State handing dog licensing over to local towns

NORWICH – Come the first of the year, the licensing of dogs in New York State will no longer be the responsibility of the Department of Agriculture and Markets; the task will now reside with local municipal clerks.

After performing the job for more than two decades, the Department of Agriculture and Markets announced in August that local towns, villages and cities would have to pick up the tab and the duties associated with all aspects of dog licensing.

North Norwich Town Clerk Loretta L. Smith, who’s also president of the recently-formed Chenango County Municipal Clerk’s Association, said the reinvention of the group was primarily set in motion by the shifting of dog licensing responsibilities.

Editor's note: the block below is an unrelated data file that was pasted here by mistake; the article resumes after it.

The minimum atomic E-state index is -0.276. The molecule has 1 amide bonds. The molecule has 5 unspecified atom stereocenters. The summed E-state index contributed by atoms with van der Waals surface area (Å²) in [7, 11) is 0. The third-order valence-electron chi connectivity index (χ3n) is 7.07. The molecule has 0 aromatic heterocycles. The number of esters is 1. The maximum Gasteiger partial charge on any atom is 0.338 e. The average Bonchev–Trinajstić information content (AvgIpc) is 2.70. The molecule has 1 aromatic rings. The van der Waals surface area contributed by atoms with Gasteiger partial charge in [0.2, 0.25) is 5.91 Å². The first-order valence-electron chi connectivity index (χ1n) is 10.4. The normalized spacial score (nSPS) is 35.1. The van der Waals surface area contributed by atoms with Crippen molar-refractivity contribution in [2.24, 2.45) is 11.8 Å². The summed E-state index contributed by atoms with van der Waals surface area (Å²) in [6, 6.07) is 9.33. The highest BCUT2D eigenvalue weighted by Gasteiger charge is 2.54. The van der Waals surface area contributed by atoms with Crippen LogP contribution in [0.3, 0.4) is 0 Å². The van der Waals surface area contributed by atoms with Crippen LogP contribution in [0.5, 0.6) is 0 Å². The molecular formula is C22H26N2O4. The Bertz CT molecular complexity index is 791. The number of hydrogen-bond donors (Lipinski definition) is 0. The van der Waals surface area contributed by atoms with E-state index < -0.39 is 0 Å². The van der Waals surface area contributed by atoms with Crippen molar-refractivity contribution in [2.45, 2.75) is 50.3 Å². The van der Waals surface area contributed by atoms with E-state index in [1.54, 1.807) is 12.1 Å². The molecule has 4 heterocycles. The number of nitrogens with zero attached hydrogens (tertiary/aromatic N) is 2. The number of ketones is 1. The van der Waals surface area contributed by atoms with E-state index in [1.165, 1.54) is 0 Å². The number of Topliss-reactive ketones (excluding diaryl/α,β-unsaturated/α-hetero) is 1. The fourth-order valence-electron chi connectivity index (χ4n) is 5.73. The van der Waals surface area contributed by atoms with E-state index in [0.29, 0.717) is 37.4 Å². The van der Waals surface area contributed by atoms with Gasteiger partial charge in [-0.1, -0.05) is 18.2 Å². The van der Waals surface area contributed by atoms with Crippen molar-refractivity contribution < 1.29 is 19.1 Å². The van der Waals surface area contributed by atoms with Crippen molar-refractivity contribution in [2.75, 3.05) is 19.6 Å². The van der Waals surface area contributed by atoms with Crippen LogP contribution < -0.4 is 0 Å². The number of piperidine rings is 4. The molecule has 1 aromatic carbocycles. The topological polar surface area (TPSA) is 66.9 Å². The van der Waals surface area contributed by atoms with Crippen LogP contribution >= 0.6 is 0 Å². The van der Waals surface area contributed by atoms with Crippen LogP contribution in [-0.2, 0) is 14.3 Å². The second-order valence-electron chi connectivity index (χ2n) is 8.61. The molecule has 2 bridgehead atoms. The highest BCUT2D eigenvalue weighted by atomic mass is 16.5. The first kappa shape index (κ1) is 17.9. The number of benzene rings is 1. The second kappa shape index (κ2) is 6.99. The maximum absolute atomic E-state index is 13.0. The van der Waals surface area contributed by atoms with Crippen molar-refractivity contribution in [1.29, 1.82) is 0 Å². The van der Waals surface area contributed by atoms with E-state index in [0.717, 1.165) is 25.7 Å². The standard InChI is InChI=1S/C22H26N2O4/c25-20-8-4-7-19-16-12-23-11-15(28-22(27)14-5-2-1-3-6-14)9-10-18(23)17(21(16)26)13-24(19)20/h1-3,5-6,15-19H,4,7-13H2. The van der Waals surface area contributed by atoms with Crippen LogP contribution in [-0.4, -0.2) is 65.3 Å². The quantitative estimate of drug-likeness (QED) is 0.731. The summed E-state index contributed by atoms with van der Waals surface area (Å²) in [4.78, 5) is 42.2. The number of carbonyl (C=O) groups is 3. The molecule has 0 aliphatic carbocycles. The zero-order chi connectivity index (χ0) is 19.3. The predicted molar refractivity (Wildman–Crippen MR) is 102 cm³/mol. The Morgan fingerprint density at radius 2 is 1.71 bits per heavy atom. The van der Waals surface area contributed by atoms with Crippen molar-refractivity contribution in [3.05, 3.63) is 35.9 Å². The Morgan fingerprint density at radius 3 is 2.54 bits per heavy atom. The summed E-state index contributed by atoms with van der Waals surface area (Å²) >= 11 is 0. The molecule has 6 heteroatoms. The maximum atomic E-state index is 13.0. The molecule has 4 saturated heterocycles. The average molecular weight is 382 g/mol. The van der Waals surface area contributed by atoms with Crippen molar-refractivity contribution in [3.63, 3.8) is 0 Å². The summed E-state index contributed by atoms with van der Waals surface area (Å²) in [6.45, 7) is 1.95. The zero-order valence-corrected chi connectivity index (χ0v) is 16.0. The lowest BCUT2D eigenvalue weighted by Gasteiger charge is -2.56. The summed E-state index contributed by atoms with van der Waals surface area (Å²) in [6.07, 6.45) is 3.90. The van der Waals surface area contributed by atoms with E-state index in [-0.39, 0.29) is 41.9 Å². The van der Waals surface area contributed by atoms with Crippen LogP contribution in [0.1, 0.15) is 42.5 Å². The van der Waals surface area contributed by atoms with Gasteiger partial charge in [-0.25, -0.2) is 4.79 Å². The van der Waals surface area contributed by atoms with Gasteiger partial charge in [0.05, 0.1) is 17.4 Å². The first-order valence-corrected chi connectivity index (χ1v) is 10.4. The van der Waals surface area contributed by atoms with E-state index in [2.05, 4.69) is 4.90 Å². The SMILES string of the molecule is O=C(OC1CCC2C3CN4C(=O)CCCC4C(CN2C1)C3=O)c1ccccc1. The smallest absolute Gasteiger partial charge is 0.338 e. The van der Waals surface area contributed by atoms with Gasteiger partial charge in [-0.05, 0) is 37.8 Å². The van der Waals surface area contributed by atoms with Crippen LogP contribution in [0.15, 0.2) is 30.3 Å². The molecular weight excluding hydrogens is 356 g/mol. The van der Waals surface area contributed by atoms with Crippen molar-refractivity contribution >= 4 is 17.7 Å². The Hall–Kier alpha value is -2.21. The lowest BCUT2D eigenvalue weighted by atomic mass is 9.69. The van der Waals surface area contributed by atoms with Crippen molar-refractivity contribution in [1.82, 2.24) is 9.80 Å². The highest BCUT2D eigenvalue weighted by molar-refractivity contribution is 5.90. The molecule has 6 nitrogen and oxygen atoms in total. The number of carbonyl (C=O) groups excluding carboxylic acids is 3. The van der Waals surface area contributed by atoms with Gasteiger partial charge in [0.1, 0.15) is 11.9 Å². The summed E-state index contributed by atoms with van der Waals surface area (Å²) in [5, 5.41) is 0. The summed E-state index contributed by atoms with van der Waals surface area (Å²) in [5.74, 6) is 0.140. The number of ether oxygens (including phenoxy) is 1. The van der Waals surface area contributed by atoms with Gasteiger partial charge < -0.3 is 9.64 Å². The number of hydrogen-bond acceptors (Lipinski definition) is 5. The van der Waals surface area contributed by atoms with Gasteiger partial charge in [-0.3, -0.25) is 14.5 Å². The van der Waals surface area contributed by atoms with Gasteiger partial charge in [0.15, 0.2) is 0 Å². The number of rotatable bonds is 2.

“This whole issue of dog licenses is what brought us all together to reform and reorganize. The issue was kind of dropped in our laps in mid-August,” said Smith.

New York State currently recommends an annual licensing fee of $2.50 for a neutered/spayed dog and $10.50 for an unspayed/unneutered dog. Of that amount, the state keeps $1 and $3 per dog, respectively, and distributes the remainder to the counties, which in turn, distribute it among local municipalities. Smith said Ag & Markets would continue to collect the associated fees to promote population control programs in the state.

Smith said the changes in responsibility would be unnoticed by dog owners in some areas and obvious to others, depending on what town they reside in. Chenango County’s 21 towns currently charge a variety of rates for dog licenses.

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